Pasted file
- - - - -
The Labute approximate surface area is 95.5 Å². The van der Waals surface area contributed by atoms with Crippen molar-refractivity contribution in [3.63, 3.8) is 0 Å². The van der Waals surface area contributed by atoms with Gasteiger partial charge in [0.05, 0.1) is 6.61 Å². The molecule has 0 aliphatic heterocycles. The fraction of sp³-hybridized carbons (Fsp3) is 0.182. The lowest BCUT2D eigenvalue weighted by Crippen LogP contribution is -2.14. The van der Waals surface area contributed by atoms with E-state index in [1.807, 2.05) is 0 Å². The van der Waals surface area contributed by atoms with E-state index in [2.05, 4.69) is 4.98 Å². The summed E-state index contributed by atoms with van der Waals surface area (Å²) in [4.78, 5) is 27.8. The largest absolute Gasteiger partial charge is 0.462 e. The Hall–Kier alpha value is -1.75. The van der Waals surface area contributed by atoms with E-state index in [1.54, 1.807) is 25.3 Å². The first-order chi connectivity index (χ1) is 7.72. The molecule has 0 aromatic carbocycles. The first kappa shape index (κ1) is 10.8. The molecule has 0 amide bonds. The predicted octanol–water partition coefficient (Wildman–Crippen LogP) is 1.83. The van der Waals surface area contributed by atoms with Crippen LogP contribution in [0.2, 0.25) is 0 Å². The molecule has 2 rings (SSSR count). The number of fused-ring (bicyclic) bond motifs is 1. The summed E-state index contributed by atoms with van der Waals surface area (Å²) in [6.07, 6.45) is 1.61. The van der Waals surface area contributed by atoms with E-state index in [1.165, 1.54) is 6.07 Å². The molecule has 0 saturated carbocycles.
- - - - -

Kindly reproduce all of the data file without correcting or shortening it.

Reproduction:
The Labute approximate surface area is 95.5 Å². The van der Waals surface area contributed by atoms with Crippen molar-refractivity contribution in [3.63, 3.8) is 0 Å². The van der Waals surface area contributed by atoms with Gasteiger partial charge in [0.05, 0.1) is 6.61 Å². The molecule has 0 aliphatic heterocycles. The fraction of sp³-hybridized carbons (Fsp3) is 0.182. The lowest BCUT2D eigenvalue weighted by Crippen LogP contribution is -2.14. The van der Waals surface area contributed by atoms with E-state index in [1.807, 2.05) is 0 Å². The van der Waals surface area contributed by atoms with E-state index in [2.05, 4.69) is 4.98 Å². The summed E-state index contributed by atoms with van der Waals surface area (Å²) in [4.78, 5) is 27.8. The largest absolute Gasteiger partial charge is 0.462 e. The Hall–Kier alpha value is -1.75. The van der Waals surface area contributed by atoms with E-state index in [1.54, 1.807) is 25.3 Å². The first-order chi connectivity index (χ1) is 7.72. The molecule has 0 aromatic carbocycles. The first kappa shape index (κ1) is 10.8. The molecule has 0 amide bonds. The predicted octanol–water partition coefficient (Wildman–Crippen LogP) is 1.83. The van der Waals surface area contributed by atoms with Crippen LogP contribution in [0.2, 0.25) is 0 Å². The molecule has 2 rings (SSSR count). The number of fused-ring (bicyclic) bond motifs is 1. The summed E-state index contributed by atoms with van der Waals surface area (Å²) in [6.07, 6.45) is 1.61. The van der Waals surface area contributed by atoms with E-state index in [1.165, 1.54) is 6.07 Å². The molecule has 0 saturated carbocycles.